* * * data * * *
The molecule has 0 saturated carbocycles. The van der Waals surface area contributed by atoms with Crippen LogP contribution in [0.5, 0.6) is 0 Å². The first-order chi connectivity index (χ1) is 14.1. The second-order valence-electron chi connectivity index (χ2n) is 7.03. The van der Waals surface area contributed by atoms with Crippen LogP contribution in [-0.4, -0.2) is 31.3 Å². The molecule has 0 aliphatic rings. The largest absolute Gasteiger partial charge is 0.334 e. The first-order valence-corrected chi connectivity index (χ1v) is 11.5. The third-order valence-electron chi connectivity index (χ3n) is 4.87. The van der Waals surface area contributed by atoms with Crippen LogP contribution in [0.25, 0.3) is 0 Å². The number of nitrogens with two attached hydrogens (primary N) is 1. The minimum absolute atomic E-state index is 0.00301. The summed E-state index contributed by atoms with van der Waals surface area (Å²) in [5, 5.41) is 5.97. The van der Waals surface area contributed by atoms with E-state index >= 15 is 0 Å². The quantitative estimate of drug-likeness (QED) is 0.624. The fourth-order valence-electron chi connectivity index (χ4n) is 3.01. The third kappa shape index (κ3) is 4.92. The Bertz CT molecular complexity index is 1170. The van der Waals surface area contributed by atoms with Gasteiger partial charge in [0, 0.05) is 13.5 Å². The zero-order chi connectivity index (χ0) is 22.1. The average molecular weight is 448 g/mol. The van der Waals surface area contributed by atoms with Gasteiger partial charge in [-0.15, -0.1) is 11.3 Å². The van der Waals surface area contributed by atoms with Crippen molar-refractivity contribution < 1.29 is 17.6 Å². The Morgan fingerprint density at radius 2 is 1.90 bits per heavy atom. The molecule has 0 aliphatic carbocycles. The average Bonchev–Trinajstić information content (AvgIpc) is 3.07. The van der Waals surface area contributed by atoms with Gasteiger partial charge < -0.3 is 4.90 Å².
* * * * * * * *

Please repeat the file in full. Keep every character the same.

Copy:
The molecule has 0 saturated carbocycles. The van der Waals surface area contributed by atoms with Crippen LogP contribution in [0.5, 0.6) is 0 Å². The first-order chi connectivity index (χ1) is 14.1. The second-order valence-electron chi connectivity index (χ2n) is 7.03. The van der Waals surface area contributed by atoms with Crippen LogP contribution in [-0.4, -0.2) is 31.3 Å². The molecule has 0 aliphatic rings. The largest absolute Gasteiger partial charge is 0.334 e. The first-order valence-corrected chi connectivity index (χ1v) is 11.5. The third-order valence-electron chi connectivity index (χ3n) is 4.87. The van der Waals surface area contributed by atoms with Crippen LogP contribution in [0.25, 0.3) is 0 Å². The number of nitrogens with two attached hydrogens (primary N) is 1. The minimum absolute atomic E-state index is 0.00301. The summed E-state index contributed by atoms with van der Waals surface area (Å²) in [5, 5.41) is 5.97. The van der Waals surface area contributed by atoms with E-state index >= 15 is 0 Å². The quantitative estimate of drug-likeness (QED) is 0.624. The fourth-order valence-electron chi connectivity index (χ4n) is 3.01. The third kappa shape index (κ3) is 4.92. The Bertz CT molecular complexity index is 1170. The van der Waals surface area contributed by atoms with Gasteiger partial charge in [0, 0.05) is 13.5 Å². The zero-order chi connectivity index (χ0) is 22.1. The average molecular weight is 448 g/mol. The van der Waals surface area contributed by atoms with Gasteiger partial charge in [-0.15, -0.1) is 11.3 Å². The van der Waals surface area contributed by atoms with Crippen molar-refractivity contribution < 1.29 is 17.6 Å². The Morgan fingerprint density at radius 2 is 1.90 bits per heavy atom. The molecule has 0 aliphatic carbocycles. The average Bonchev–Trinajstić information content (AvgIpc) is 3.07. The van der Waals surface area contributed by atoms with Gasteiger partial charge < -0.3 is 4.90 Å².